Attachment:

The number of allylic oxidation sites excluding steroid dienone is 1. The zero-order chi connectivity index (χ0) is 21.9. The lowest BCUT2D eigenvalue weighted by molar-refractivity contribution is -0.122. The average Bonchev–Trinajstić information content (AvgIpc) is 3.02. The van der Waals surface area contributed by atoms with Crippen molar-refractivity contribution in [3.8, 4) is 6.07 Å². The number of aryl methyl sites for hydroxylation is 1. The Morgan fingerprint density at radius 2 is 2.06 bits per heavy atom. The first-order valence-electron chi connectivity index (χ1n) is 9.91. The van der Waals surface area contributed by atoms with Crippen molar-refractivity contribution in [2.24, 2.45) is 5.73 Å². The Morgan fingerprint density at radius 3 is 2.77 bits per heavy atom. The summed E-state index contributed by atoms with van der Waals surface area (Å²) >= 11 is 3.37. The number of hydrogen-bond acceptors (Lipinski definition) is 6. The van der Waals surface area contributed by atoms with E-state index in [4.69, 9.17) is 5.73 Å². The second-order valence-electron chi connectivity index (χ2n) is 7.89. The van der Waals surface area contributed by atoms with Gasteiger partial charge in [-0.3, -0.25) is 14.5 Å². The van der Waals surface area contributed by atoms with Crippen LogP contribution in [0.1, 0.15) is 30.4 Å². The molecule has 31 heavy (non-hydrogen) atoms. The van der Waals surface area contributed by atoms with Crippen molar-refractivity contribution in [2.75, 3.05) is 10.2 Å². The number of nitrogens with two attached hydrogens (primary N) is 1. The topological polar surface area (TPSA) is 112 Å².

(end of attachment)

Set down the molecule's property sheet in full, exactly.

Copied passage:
The number of allylic oxidation sites excluding steroid dienone is 1. The zero-order chi connectivity index (χ0) is 21.9. The lowest BCUT2D eigenvalue weighted by molar-refractivity contribution is -0.122. The average Bonchev–Trinajstić information content (AvgIpc) is 3.02. The van der Waals surface area contributed by atoms with Crippen molar-refractivity contribution in [3.8, 4) is 6.07 Å². The number of aryl methyl sites for hydroxylation is 1. The Morgan fingerprint density at radius 2 is 2.06 bits per heavy atom. The first-order valence-electron chi connectivity index (χ1n) is 9.91. The van der Waals surface area contributed by atoms with Crippen molar-refractivity contribution in [2.24, 2.45) is 5.73 Å². The Morgan fingerprint density at radius 3 is 2.77 bits per heavy atom. The summed E-state index contributed by atoms with van der Waals surface area (Å²) >= 11 is 3.37. The number of hydrogen-bond acceptors (Lipinski definition) is 6. The van der Waals surface area contributed by atoms with E-state index in [4.69, 9.17) is 5.73 Å². The second-order valence-electron chi connectivity index (χ2n) is 7.89. The van der Waals surface area contributed by atoms with Gasteiger partial charge in [-0.3, -0.25) is 14.5 Å². The van der Waals surface area contributed by atoms with Crippen LogP contribution in [0.1, 0.15) is 30.4 Å². The molecule has 31 heavy (non-hydrogen) atoms. The van der Waals surface area contributed by atoms with Crippen molar-refractivity contribution in [2.75, 3.05) is 10.2 Å². The number of nitrogens with two attached hydrogens (primary N) is 1. The topological polar surface area (TPSA) is 112 Å².